india

Woman’s work

Tamil Nadu parties’ poll promise of wages for domestic chores has a regressive ring to it.

Political parties in Tamil Nadu appear to have discovered a new constituency to woo — homemakers. First mooted by Kamal Haasan of the Makkal Needhi Maiam in January, the promise to pay monthly wages to homemakers has now found its way into the manifestoes of the DMK and the AIADMK, the state’s two main political parties.

It is welcome that political parties agree that domestic chores need to be considered as work, a fact seldom acknowledged by society. But the proposal needs to be read against the backdrop of a declining female labour force participation (FLFP) rate. Between 1990 and 2019, India’s FLFP rate slipped from 30.28 per cent to 20.52 per cent, the lowest in the subcontinent and comparable to countries like Yemen, Somalia, Iraq and Syria. There are complex social reasons for this trend — a positive factor would be that more women are pursuing education for longer now than they used to some decades ago. But the overwhelming evidence suggests that structural constraints and social prejudices are also forcing women, with and without education, to stay out of or retreat from joining the formal and informal workforce. Statistics reveal that unemployment is higher among women compared to men, and that more women lost jobs during the COVID-19 pandemic. In the absence of a deeper conversation on the relationship between women and the labour market, the offer of wages for domestic work could end up reinforcing the stereotype of the woman as the “natural” homemaker, encourage fetishisation of domestic chores, and serve as an incentive for her to stay within the confines of home.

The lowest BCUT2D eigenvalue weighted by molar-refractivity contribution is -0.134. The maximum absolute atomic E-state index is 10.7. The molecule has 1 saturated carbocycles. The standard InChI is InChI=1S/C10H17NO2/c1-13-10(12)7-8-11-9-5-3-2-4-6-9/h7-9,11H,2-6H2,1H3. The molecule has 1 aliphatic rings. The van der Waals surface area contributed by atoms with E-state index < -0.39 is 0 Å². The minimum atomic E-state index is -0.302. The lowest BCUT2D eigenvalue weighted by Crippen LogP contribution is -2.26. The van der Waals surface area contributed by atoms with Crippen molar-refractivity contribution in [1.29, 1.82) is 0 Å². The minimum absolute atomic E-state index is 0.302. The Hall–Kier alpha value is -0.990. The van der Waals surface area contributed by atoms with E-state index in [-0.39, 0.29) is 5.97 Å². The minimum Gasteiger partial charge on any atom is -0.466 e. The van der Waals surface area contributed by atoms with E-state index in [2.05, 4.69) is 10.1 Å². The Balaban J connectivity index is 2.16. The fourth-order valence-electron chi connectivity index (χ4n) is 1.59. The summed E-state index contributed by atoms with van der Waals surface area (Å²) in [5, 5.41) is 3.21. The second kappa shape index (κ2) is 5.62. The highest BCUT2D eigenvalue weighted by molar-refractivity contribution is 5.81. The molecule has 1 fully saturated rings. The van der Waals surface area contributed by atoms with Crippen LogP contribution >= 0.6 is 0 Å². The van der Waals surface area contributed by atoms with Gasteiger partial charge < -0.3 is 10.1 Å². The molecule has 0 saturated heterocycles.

It is telling that AIADMK leader and Tamil Nadu Chief Minister Edappadi Palaniswami framed this poll promise as a “gift” to women — its logic stems from populist politics, not any emancipatory political imagination. Both the DMK and AIADMK have in recent years sought to woo women voters with freebies such as mixer-grinders (ostensibly to lessen the burden of house work) while ignoring pressing issues such as pay parity and safety at the workplace. Periyar and the Dravidian Movement placed gender equality and rights at the centre of self-respect politics. In that schema, domestic chores were to be shared by the man and woman, not to be monetised and reserved for the woman. Tamil Nadu political parties could do better to propose policies that enable more women to join the labour force and assure them of a supportive environment and equal opportunities at work.

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